The Wall Street Journal is having its usual gigantic hissyfit:
As if U.S. financial firms needed another reason to move to Europe and Asia, Senator Bernie Sanders keeps trying: Now they can't trust that confidential trading information will be kept, well, confidential.
The Independent-Socialist from Vermont recently released to the media the trading positions of banks and other companies in crude oil futures and other commodities as of June 30, 2008. While Mr. Sanders acknowledged the move "may have upset Wall Street speculators," he said in a statement that "the American people have a right to know exactly what caused ...
WSJ has finally succeeded in blocking my non-subscriber access and that's all I can pull up, but it probably follows along the reasoning below the fold:
31 August, 2011 - 14:53
FIA 'shocked and outraged' after Senator leaks oil trading data
The Futures Industry Association (FIA) says its members have been "shocked and outraged" by the leaking of confidential oil trading data by a US senator.
Senator Bernie Sanders handed the Wall Street Journal names and positions of traders covering the run up to a period of record oil prices in 2008 before posting the documents on his Web site.
The data was initially gathered by the Commodity Futures Trading Commission in 2008 but an internal investigation has found no evidence that a member of its staff was responsible for handing it to Sanders.
Bully to the Senator for disclosing the manner in which we were royally screwed by Wall Street in 2008. I fail to see what that should not be public knowledge, inasmuch as it had a great deal to do with the collapse of my 401K and other financial matters in my life, not to mention the lives of millions of other Americans.
Explaining his decision to leak, Sanders says: "This report clearly shows that in the summer of 2008 when gas prices spiked to more than $4 a gallon, Goldman Sachs, Morgan Stanley, and other speculators on Wall Street dominated the crude oil futures market causing tremendous damage to the entire economy. The CFTC has kept this information hidden from the American public for nearly three years. That is an outrage."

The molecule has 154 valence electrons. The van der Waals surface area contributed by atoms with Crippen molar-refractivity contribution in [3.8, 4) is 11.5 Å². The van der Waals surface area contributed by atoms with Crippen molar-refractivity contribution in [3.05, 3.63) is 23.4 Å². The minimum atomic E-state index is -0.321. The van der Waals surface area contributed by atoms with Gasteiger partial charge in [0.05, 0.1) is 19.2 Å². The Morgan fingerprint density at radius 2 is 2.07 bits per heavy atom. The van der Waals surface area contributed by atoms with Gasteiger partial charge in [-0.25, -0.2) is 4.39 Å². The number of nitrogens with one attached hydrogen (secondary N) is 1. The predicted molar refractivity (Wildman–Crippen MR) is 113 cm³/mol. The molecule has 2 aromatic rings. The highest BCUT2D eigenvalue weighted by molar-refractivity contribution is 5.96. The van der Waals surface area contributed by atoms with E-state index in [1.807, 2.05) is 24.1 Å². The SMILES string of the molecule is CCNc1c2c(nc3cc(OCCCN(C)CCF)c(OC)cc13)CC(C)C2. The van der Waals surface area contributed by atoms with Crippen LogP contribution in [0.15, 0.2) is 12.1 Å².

Yeah, what the Senator said.
Senator Sanders has a complete list of offenders at:
Every page is stamped "Confidential" but why that should be so 3 years after the fact is beyond my comprehension, believing as I do in "The Public's Right to Know."
Commodities traders, unlike big buyers and sellers of stocks, have never had to disclose their holdings publicly. But that hidebound system is coming under attack.
Tyson Slocum, a member of a Commodities Futures Trading Commission advisory committee and director of the energy group at advocacy organization Public Citizen, this afternoon officially proposed a dramatic change in transparency of energy traders. He delivered a letter to members of Congress and commissioners at the CFTC formally asking that company-specific data be released two weeks after the daily close.
Why not? What right have Goldman Sachs, et al, to keep their nefarious business secret when it has such a huge effect on millions of American lives? Does the corporate right to secrecy overrule the right of an individual "natural person" not to be financially ruined by corporate shenanigans?